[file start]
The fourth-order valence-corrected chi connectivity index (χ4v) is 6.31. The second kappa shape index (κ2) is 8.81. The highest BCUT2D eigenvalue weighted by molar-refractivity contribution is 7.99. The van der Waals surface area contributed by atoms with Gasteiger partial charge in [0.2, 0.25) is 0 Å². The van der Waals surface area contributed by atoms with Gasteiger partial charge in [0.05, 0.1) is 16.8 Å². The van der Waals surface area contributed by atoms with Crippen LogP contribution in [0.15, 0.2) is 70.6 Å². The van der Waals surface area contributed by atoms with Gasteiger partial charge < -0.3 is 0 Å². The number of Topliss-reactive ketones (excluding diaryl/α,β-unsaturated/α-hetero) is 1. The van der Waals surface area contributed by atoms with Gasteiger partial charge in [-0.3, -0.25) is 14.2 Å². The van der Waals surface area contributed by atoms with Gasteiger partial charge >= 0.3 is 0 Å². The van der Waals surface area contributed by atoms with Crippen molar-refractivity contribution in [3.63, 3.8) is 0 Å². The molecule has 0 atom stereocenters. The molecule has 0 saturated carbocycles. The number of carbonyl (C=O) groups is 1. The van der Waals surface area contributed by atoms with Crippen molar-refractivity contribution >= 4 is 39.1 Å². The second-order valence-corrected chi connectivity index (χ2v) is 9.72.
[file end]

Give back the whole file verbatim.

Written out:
The fourth-order valence-corrected chi connectivity index (χ4v) is 6.31. The second kappa shape index (κ2) is 8.81. The highest BCUT2D eigenvalue weighted by molar-refractivity contribution is 7.99. The van der Waals surface area contributed by atoms with Gasteiger partial charge in [0.2, 0.25) is 0 Å². The van der Waals surface area contributed by atoms with Gasteiger partial charge in [0.05, 0.1) is 16.8 Å². The van der Waals surface area contributed by atoms with Crippen LogP contribution in [0.15, 0.2) is 70.6 Å². The van der Waals surface area contributed by atoms with Gasteiger partial charge < -0.3 is 0 Å². The number of Topliss-reactive ketones (excluding diaryl/α,β-unsaturated/α-hetero) is 1. The van der Waals surface area contributed by atoms with Gasteiger partial charge in [-0.3, -0.25) is 14.2 Å². The van der Waals surface area contributed by atoms with Gasteiger partial charge >= 0.3 is 0 Å². The van der Waals surface area contributed by atoms with Crippen molar-refractivity contribution in [3.63, 3.8) is 0 Å². The molecule has 0 atom stereocenters. The molecule has 0 saturated carbocycles. The number of carbonyl (C=O) groups is 1. The van der Waals surface area contributed by atoms with Crippen molar-refractivity contribution >= 4 is 39.1 Å². The second-order valence-corrected chi connectivity index (χ2v) is 9.72.